ArchPundit (Larry Handlin) has challenged my characterization of new state senate president John Cullerton’s 1994 congressional campaign against incumbent Dan Rostenkowski and reformer Dick Simpson – which I drew from press accounts including the New York Times article I excerpted and linked to – as tinfoil hat territory.
I went back and looked at the coverage in real time and it’s clear that Cullerton wasn’t necessarily a traditional stalking horse with no intention of winning office himself and acting only as a spoiler to the challenger, but that he was a stalking horse of a sort in that his objective was to prevent Simpson from winning Rostenkowski’s seat and taking it from the Machine. It didn’t matter much to Cullerton whether he won as the backup or Rostenkowski retained the seat.
The coverage shows that Cullerton, like many others, considered running for Rostenkowski’s seat in 1994 because Rostenkowski was vulnerable. Simpson had won 43 percent of the vote in his losing challenge two years prior, and Rostenkowski had since fallen under the cloud of corruption that eventually sent him to prison. It wasn’t even clear for awhile that Rostenkowski would run for re-election that year.
Cullerton got ready just in case, saying at first that he would only run if Rostenkowski didn’t. Then, reading the polls and discussing the race with party leaders, Cullerton entered the campaign anyway to give the Machine a fail-safe option. Cullerton spent most of the campaign, the reporting shows, attacking Simpson, not Rostenkowski.
Of course, the whole thing backfired when Rostenkowski won the primary but was dispatched in the general election by neophyte Republican Michael Flanagan. Still, that was a better result for the Machine than a Simpson victory. Two years later, Ald. Dick Mell engineered the takeover of the seat by his son-in-law, Rod Blagojevich. Order was restored.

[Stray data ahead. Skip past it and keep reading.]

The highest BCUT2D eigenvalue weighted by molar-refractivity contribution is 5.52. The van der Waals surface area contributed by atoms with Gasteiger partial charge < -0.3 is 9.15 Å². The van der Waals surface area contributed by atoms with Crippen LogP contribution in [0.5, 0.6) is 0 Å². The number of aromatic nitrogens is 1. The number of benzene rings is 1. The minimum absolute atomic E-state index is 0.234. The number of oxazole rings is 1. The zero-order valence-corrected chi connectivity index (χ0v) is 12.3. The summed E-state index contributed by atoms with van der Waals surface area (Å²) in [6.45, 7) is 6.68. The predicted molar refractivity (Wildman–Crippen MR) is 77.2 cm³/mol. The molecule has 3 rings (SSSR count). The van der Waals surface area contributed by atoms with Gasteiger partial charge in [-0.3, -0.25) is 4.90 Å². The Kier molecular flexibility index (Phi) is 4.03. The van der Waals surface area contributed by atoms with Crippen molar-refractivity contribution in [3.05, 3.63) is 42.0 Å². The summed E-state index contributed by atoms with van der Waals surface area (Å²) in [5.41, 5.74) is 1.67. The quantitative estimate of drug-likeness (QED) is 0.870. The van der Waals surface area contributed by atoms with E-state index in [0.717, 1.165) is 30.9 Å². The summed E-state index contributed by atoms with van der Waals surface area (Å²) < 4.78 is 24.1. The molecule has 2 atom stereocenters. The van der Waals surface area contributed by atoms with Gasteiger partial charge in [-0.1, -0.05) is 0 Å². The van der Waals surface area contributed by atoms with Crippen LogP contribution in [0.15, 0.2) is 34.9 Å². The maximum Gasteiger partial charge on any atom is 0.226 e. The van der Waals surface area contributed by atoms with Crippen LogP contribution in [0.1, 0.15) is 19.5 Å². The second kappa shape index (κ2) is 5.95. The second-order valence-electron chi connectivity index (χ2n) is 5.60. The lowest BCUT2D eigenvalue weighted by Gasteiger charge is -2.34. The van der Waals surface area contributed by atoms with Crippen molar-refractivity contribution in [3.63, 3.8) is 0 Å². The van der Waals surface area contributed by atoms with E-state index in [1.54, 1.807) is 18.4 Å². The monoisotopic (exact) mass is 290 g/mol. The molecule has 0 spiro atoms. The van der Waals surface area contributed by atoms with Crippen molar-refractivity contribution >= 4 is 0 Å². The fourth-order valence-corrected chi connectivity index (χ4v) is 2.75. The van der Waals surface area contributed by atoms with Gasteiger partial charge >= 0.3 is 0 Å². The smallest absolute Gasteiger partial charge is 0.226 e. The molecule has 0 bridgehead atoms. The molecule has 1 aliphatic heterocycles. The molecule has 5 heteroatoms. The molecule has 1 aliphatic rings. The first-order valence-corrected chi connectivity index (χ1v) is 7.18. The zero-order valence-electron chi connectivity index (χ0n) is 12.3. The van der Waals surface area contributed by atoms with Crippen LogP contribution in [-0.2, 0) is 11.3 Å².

Here are the relevant excerpts from the papers.
April 1, 1993: “[A] gaggle of elected officials with ties to the old Machine are mapping strategy to run for Rostenkowski ‘s seat on the theory he may be indicted, decide to retire or be so weakened as the target of a federal corruption investigation that he could be defeated,” Lynn Sweet reported.
“Those overtly testing the waters, in alphabetical order, are freshman state Rep. Rod Blagojevich (D-Chicago), son-in-law of the 33rd Ward committeeman, Ald. Richard F. Mell; state Sen. John J. Cullerton (D-Chicago), supported by 44th Ward Committeeman Bernard J. Hansen; former state Rep. Gary G. Marinaro (D-Melrose Park), the Proviso Township committeeman, and Ald. Eugene Schulter (47th).
“Cullerton and Schulter are forming exploratory committees but say they will not run against Rostenkowski .
“’I hope that he continues to serve because he is good for Chicago and my district,’ said Cullerton.”
Aug. 27, 1993: Keep in mind that political polls aren’t always accurate, but here’s one that’s caught our eye: A just completed sampling of the 5th Congressional District indicates that Dick Simpson would beat Dan Rostenkowski if their ’92 primary match-up were held today. Along with perennial candidate Simpson, state Sen. John Cullerton and state Rep. Rod Blagojevich (Ald. Richard Mell’s son-in-law) are certain to take note. It’s almost a sure bet Blagojevich will run for Rosty’s seat. While Cullerton has been saying he’ll definitely run if the beleaguered Ways & Means chairman retires, he’s now saying he’d still consider a primary race, even if Rosty doesn’t pull out.”
Oct. 27, 1993: “State Sen. John Cullerton (D-Chicago), another congressional hopeful, said that he won’t run if Rostenkowski runs for another term,” Steve Neal reported. “Cullerton’s political allies are also Rostenkowski supporters . . .
“Ald. Richard F. Mell (33rd), the Northwest Side’s most influential Democratic committeeman, has agreed with Mayor Daley’s camp to support Rostenkowski for a final term in ’94 in exchange for Daley’s backing of Blagojevich as Rosty’s heir in ’96.
“Former Ald. Dick Simpson (44th), who got 43 percent of the vote against Rostenkowski in the 1992 Democratic primary, may well emerge as Rostenkowski ‘s only challenger in the March primary.”
Dec. 5, 1993: “’Now that [Rostenkowski] is running, the question is, Is he electable?’ said state Sen. John Cullerton (D-Chicago),” Lynn Sweet reported. “A year ago, Cullerton said he would not run against Rostenkowski. If Cullerton and Simpson both ran against Rostenkowski, they would split his most likely strongest opposition along the lakefront.”